Country Listing

Zaire Table of Contents


Chapter 4. Government and Politics


Celebrants below a billboard of the flaming torch in the national flag, 20th of May Stadium, Kinshasa

SINCE 1965, JOSEPH-DÉSIRÉ MOBUTU, or Mobutu Sese Seko as he has called himself since 1971, has thoroughly dominated the political life of Zaire, a fact reflected in the title that he awarded himself, "Father of the Nation." Mobutu presides over a political system that has the formal trappings of a republic but is in reality the personal fiefdom of the president, who uses the national treasury as his personal checkbook and disburses both rewards and punishments at will. Corruption, nepotism, and cronyism, as well as maladministration and inefficiency, are pervasive and widespread in the Zairian political system.

From 1967 until 1990, the primary instrument of Mobutu's control of the government was the country's sole legal political party, the Popular Revolutionary Movement (Mouvement Populaire de la Révolution--MPR), a Mobutu creation. In theory, the party was a separate entity intended to parallel the state apparatus and to guide and control it. But in reality the party had virtually no independent existence from the state, so the state and party were effectively fused.

On April 24, 1990, Mobutu radically transformed the political environment by announcing the establishment of a competitive multiparty system. But his move, generally regarded as a calculated attempt to quell domestic and international pressures for change rather than a sincere commitment to reform, unleashed volatile forces that threatened to topple the regime, although Mobutu did everything in his power to retain his hold on the government. Independent political parties were permitted to register, with the Union for Democracy and Social Progress (Union pour la Démocratie et le Progrès Social--UDPS) emerging as the main opposition party.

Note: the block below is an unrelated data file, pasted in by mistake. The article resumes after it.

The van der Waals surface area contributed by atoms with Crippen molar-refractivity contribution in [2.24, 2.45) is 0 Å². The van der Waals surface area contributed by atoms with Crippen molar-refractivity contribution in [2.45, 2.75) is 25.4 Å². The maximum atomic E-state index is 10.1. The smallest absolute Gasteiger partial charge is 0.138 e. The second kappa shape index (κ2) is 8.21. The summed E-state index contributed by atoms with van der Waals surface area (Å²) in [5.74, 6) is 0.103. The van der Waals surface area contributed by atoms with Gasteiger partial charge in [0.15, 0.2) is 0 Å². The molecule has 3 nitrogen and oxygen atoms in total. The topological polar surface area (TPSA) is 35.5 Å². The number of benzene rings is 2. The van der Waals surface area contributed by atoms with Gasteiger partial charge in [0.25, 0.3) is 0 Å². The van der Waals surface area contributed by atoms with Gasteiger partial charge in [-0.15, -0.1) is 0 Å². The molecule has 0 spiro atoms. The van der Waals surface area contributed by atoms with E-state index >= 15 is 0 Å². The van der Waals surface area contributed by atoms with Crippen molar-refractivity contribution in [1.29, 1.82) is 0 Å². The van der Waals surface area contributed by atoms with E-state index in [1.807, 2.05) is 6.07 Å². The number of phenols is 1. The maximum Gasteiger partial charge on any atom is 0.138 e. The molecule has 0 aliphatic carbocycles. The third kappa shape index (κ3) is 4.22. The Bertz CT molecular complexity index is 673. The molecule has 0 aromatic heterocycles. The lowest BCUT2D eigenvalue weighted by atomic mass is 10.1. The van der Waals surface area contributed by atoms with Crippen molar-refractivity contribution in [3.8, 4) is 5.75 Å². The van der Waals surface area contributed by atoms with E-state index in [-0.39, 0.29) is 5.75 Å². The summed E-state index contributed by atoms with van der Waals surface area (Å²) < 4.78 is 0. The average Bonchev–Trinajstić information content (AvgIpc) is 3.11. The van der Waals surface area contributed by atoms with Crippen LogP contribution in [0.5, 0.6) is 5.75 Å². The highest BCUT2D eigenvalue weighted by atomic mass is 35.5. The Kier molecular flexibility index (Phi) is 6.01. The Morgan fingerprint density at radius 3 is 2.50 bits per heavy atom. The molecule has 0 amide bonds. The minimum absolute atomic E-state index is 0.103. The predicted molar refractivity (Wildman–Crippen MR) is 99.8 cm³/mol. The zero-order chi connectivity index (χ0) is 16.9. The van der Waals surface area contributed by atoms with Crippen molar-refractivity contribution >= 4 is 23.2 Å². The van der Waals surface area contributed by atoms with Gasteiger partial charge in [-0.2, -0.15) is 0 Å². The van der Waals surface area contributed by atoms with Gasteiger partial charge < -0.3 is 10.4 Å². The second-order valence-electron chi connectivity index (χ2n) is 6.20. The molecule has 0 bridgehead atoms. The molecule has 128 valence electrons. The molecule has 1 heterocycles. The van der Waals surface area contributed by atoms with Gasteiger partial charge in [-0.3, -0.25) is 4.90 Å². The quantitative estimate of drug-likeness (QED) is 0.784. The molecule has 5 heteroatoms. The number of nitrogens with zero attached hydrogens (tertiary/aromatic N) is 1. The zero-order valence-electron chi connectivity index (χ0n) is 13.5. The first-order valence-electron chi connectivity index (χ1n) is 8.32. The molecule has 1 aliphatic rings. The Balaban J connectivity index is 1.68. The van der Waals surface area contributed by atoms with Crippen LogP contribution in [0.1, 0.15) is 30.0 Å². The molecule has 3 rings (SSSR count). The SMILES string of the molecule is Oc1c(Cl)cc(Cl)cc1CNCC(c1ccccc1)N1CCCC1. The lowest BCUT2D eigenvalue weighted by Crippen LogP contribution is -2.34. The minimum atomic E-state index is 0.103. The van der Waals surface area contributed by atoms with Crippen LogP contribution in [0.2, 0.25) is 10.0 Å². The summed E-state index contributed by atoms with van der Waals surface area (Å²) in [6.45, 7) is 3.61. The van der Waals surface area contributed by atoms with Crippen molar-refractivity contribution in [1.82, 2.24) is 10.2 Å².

In mid-1991 Mobutu finally convened a long-promised national conference, ostensibly designed to oversee the drafting of a new constitution and to manage the transition to a democratic, multiparty political system. But inevitably conflicts arose between a conference determined to assert its sovereign powers and a president equally determined not to cede control of the government, and the conference was very much an on-again-off-again institution throughout 1991 and most of 1992.

In August 1992, the conference passed a Transitional Act to serve as a provisional constitution. The Transitional Act established a parliamentary system with a figurehead president, a High Council of the Republic (Haut Conseil de la République--HCR) to serve as a provisional legislature; and a first state commissioner (prime minister) to serve as head of government. Under the terms of the Transitional Act, Étienne Tshisekedi wa Mulumba, head of the UDPS, was duly elected to head the transitional government. But the new administration, although recognized by the United States and other Western powers, has never been able to govern because of Mobutu's continued control of key military and security forces, which he has used to obstruct the functioning of the transitional government, to intimidate the opposition, to incite ethnic violence, and to promote instability throughout the country. In early 1993, Mobutu went further in repudiating the authority of the transitional government by appointing a rival administration under a different prime minister, Faustin Birindwa. Since that time, a political stalemate has prevailed in Zaire, with two parallel governments vying for international acceptance and political control over a country in crisis, its economy and social system in total disarray.

Data as of December 1993